Dallas is now one of 12 cities to participate in the global Call of Duty League. The new team—Dallas Empire—will compete in its inaugural season in 2020.
“Dallas is one of the greatest sports cities in the world. And it’s where we’re building our empire,” Envy Gaming owner and CEO Mark Rufail says.
The primary colors of the Dallas Empire are black and gold, with blue as its secondary color.
Rufail, who grew up in Texas, came up with the team’s name based on the lyrics, “O Empire wide and glorious, you stand supremely blest”—that’s a line from the Texas state song. The name is also meant to evoke entrepreneurialism, something that Dallas is no stranger to.
But what is Esports Insider’s take on the reveal? “We thought the name of the franchise was the best when they were all leaked, but we needed to see the entire branding before casting judgement. It’s overall pretty damn cool and the thought behind it suits Envy as an organization rather well.”
Dallas Empire’s team will include Ian “Crimsix” Porter, James “Clayster” Eubanks, Cuyler “Huke” Garland, Anthony “Shotzzy” Cuevas-Castro, and Indervir “iLLeY” Dhaliwal. The team is expected to move into a new training facility located next to the American Airlines Center by the end of the year, according to WFAA.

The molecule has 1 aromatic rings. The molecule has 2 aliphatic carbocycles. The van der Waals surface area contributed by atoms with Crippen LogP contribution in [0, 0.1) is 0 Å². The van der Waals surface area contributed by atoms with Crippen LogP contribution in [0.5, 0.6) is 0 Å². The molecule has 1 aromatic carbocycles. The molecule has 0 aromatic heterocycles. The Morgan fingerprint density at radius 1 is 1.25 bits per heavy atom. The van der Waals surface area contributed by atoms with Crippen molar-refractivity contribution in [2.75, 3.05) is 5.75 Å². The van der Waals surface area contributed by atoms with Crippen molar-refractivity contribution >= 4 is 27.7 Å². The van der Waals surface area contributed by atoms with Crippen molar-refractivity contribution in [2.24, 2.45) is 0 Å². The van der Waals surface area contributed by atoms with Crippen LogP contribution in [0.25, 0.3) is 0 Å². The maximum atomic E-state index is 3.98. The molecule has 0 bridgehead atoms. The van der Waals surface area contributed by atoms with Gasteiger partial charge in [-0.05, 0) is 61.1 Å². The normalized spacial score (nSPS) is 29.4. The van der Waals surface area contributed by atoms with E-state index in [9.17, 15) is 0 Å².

Esports fans who can’t wait for the 2020 season can meet players from the team during a Call of Duty takeover on Thursday, Oct. 24 (7 p.m.) at the GameStop located at 2201 Preston Road in Plano. Dallas Empire plans to host two weekend series of Call of Duty competitions in DFW next year, according to a statement.
This isn’t Envy Gaming’s first foray into Dallas gaming—the global esports organization is based here and also owns Overwatch League team Dallas Fuel, which hosted a two-day sold out esports event at the Allen Event Center earlier this year.
The scope of the North Texas gaming scene
To say esports in North Texas is big is an understatement. Global festival DreamHack hosted its largest U.S. event yet last summer in Dallas with over 40 esports organizations represented and an estimated more than 35,000 visitors.
Some North Texas school districts and universities already have esports in place and the University Interscholastic League of Texas even accepted a request to study a proposal that could make esports a UIL-sanctioned activity.
Even traditional Dallas sports owners have gotten into the esports space with Dallas Cowboys owner Jerry Jones owning CompLexity Gaming and Dallas Mavericks owner Mark Cuban owning Mavs Gaming.
With Team Envy adding another team to its roster, it’s hard to imagine that the Dallas-Fort Worth esports industry will be slowing down any time soon.
Lauren Hawkins and Quincy Preston contributed to this report.
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